The annual Am Law midlevel associate survey came out yesterday, and for the first time in years, satisfaction among third-, fourth-, and fifth-year associates seems to be up across the board. According to Am Law, this year’s average score across all firms was the highest it’s been since at least 2004.
But, as with all things in Biglaw, their happiness is relative. After all, these are the people who survived the worst of the layoffs, and the lucky few who managed to get a foot in the door during a time of reduced new associate hiring. Above all, these are the people who must be thanking their lucky stars that they weren’t midlevels at Dewey & LeBoeuf. They may have been working extremely hard on cases that were understaffed, but at least they were working.
Last year, my colleague Elie Mystal noted that the midlevels who were whining about their unhappiness were “missing the big picture” — that they’d be making serious bank for the rest of their lives if they remained in Biglaw. Given the results of this year’s survey, perhaps these midlevels have come to that very realization….
Apparently the loss of spring bonuses wasn’t that big of a deal to these midlevels when a once-storied law firm was imploding before their very eyes. (But that doesn’t mean that they’ll be happy next year if partners decide to pull the plug on spring bonuses again.) So why are they so satisfied this year? From Am Law:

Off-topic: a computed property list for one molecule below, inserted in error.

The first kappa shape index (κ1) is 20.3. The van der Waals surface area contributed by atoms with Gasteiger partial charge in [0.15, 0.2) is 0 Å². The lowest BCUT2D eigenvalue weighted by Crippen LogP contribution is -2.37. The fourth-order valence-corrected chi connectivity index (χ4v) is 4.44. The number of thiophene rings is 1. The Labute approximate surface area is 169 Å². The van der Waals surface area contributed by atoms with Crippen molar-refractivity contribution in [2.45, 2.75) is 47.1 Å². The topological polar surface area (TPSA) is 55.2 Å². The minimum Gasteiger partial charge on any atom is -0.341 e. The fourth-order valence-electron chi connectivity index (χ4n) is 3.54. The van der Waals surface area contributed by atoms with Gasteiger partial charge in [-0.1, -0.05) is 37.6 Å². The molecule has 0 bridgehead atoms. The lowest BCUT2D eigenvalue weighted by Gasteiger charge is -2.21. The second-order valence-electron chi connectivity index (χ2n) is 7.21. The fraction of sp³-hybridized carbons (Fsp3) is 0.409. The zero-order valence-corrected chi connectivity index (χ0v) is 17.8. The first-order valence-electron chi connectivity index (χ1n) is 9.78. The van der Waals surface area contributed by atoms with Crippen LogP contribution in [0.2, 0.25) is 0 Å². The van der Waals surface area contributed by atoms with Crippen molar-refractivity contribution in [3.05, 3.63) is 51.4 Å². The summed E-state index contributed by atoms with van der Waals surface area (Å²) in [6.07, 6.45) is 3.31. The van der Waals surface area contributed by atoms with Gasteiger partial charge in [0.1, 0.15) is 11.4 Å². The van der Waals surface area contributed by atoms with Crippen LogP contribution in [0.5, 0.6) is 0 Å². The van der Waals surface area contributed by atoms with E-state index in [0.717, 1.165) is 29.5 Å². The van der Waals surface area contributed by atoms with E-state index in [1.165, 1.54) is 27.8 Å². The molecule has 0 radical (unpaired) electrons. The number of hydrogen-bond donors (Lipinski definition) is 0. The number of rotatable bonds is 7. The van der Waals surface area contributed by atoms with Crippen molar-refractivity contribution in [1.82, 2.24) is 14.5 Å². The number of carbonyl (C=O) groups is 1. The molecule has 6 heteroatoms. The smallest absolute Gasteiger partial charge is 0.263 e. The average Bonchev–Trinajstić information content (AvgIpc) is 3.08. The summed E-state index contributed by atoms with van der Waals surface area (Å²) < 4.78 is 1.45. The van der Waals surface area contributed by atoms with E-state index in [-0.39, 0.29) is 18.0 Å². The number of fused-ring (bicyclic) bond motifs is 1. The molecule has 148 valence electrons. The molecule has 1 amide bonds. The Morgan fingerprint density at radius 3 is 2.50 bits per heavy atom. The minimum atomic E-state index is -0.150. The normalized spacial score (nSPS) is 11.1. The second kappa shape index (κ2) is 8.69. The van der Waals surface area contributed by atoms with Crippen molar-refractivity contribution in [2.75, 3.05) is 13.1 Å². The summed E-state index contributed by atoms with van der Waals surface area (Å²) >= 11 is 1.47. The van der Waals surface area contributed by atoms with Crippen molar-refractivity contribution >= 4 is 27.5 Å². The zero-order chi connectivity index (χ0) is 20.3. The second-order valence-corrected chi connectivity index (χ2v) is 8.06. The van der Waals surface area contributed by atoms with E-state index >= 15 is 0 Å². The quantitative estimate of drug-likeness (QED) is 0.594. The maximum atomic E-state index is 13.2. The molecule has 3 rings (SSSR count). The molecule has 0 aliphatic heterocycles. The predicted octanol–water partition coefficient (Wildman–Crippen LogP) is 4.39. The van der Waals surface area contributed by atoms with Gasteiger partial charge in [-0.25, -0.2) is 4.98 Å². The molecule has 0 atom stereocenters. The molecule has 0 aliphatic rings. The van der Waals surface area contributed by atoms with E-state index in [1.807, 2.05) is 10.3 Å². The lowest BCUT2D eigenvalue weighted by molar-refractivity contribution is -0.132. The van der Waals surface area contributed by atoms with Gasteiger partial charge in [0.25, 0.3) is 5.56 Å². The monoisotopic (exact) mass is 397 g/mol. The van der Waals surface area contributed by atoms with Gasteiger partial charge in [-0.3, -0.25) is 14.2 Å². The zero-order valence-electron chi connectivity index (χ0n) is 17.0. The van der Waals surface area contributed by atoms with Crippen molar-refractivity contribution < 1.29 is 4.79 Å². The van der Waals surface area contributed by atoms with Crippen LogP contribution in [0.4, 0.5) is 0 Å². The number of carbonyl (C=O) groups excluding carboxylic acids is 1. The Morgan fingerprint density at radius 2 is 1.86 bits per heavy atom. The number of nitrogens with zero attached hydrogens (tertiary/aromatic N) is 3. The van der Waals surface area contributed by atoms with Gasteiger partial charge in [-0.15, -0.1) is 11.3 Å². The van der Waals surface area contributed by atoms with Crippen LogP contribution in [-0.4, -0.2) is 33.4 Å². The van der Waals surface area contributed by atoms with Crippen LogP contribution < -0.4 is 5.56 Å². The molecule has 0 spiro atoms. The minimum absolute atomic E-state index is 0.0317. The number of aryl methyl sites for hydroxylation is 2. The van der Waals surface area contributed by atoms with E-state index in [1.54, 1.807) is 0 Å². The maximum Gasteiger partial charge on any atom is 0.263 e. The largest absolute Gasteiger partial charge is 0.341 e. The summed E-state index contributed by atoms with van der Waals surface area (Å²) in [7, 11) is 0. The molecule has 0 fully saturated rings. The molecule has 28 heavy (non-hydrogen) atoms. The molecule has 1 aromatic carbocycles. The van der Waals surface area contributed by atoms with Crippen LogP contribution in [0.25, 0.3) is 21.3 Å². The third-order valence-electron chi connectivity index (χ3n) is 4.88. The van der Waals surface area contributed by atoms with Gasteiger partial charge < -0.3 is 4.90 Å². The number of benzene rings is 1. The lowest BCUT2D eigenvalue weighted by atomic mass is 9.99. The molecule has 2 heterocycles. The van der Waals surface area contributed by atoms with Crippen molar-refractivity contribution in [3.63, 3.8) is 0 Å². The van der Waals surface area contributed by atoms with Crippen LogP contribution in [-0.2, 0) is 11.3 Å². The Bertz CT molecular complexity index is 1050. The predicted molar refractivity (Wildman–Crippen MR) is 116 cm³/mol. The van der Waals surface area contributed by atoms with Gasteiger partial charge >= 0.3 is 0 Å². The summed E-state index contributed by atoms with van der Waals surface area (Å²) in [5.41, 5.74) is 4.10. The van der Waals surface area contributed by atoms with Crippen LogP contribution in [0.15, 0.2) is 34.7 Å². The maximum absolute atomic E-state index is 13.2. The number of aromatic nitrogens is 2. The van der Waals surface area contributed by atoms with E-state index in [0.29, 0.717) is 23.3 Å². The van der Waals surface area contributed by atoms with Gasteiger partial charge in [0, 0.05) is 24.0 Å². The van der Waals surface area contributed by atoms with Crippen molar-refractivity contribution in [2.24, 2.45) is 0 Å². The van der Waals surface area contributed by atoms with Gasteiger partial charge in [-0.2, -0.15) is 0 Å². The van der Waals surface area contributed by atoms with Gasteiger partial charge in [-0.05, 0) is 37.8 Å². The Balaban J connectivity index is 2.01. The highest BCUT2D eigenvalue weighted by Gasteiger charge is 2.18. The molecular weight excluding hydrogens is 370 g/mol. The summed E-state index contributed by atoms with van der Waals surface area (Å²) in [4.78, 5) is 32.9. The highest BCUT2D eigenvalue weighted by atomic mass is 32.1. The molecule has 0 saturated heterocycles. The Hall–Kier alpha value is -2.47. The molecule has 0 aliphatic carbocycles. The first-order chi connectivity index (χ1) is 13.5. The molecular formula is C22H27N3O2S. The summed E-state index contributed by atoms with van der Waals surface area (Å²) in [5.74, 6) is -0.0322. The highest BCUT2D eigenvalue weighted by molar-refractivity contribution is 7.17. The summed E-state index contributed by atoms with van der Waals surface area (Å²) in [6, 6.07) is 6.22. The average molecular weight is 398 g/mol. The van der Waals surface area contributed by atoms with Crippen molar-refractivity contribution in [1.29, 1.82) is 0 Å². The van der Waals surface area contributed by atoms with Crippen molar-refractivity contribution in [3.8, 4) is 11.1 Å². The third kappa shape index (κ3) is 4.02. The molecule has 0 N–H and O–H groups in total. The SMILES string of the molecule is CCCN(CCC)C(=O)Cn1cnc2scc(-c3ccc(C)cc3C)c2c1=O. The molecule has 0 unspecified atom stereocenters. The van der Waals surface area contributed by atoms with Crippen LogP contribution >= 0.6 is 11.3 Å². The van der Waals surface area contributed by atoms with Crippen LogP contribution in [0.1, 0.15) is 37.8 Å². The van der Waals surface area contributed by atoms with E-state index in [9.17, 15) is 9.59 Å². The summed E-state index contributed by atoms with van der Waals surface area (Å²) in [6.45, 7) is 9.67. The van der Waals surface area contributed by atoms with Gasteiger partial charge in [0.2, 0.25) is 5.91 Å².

The rising satisfaction level among midlevels showed up in almost every facet of our 85-question survey. Fifty-seven percent of respondents described their firms as appropriately staffed, which represents a 7 percent increase from 2011. Seventy-nine percent of respondents described their workload as manageable, up 2 percent versus last year. Ninety-two percent of respondents said that if they had the choice to make again, they would again choose to come to their firms, a 2 percent increase from a year ago.
Most importantly, midlevels are
less depressed happier with the ways that their firms have been communicating what it takes to make partner, and their firms’ transparency when it comes to finances. These Biglaw firms may be experiencing a bit forced transparency, though, because everyone fears that their firm may become the next Dewey. Just look at what happened with Greenberg Traurig’s capital call — the firm’s CEO, Richard Rosenbaum, basically shouted from the rooftops that his firm was not like Dewey.
When stepping away from the Dewey drama and looking at the Biglaw scene as a whole, midlevels are now so satisfied with their jobs that any unhappiness can only be blamed on one’s inability to get with the Biglaw program. Delia Swan, a legal recruiter, noted: “I think that this group of midlevel associates realizes that any gripes they may continue to have have less to do with any recession-related changes and more to do with whether Big Law fits into the lifestyle they want.”
She’s right: Biglaw is a lifestyle choice — a lifestyle where you’ll be able to pay off your student debt, buy a house, and produce a child without worrying about whether a baby will like eating ramen noodles. If you don’t want that kind of a lifestyle, then Biglaw probably isn’t the best place for you.
Without further ado, here are the ten firms that were filled with the happiest campers (the full list is here):
Here are the bottom 11 firms (yes, there’s a reason why we turned the dial up to 11):
Now that the numbers are out, let’s hear more from the midlevels. Please grade your firm in our law firm survey. Are you actually this satisfied with your jobs? Are any of you debating whether Biglaw is really the lifestyle that you want? Tell us what you think in the comments.